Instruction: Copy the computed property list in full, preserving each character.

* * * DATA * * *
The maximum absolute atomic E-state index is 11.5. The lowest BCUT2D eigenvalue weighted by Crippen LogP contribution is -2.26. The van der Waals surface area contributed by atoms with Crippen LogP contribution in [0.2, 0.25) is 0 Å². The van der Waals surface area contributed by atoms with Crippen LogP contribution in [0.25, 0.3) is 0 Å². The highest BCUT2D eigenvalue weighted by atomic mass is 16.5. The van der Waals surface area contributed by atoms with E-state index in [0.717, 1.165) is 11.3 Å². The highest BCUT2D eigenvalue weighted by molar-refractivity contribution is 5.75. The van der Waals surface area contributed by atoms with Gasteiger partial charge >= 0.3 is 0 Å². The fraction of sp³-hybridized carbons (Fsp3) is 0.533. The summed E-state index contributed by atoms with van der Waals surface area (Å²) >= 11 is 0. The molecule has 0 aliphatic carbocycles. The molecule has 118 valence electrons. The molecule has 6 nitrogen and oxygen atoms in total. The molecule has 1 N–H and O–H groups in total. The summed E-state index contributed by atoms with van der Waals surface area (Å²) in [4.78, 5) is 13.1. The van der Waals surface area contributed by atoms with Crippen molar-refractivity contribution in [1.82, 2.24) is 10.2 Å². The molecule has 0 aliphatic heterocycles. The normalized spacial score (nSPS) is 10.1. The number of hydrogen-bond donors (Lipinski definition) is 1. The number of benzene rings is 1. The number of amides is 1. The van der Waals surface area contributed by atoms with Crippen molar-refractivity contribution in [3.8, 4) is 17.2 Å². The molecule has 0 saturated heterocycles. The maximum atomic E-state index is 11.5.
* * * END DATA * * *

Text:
The maximum absolute atomic E-state index is 11.5. The lowest BCUT2D eigenvalue weighted by Crippen LogP contribution is -2.26. The van der Waals surface area contributed by atoms with Crippen LogP contribution in [0.2, 0.25) is 0 Å². The van der Waals surface area contributed by atoms with Crippen LogP contribution in [0.25, 0.3) is 0 Å². The highest BCUT2D eigenvalue weighted by atomic mass is 16.5. The van der Waals surface area contributed by atoms with E-state index in [0.717, 1.165) is 11.3 Å². The highest BCUT2D eigenvalue weighted by molar-refractivity contribution is 5.75. The van der Waals surface area contributed by atoms with Gasteiger partial charge >= 0.3 is 0 Å². The fraction of sp³-hybridized carbons (Fsp3) is 0.533. The summed E-state index contributed by atoms with van der Waals surface area (Å²) >= 11 is 0. The molecule has 0 aliphatic carbocycles. The molecule has 118 valence electrons. The molecule has 6 nitrogen and oxygen atoms in total. The molecule has 1 N–H and O–H groups in total. The summed E-state index contributed by atoms with van der Waals surface area (Å²) in [4.78, 5) is 13.1. The van der Waals surface area contributed by atoms with Crippen molar-refractivity contribution in [1.82, 2.24) is 10.2 Å². The molecule has 0 aliphatic heterocycles. The normalized spacial score (nSPS) is 10.1. The number of hydrogen-bond donors (Lipinski definition) is 1. The number of benzene rings is 1. The number of amides is 1. The van der Waals surface area contributed by atoms with Crippen molar-refractivity contribution in [3.8, 4) is 17.2 Å². The molecule has 0 saturated heterocycles. The maximum atomic E-state index is 11.5.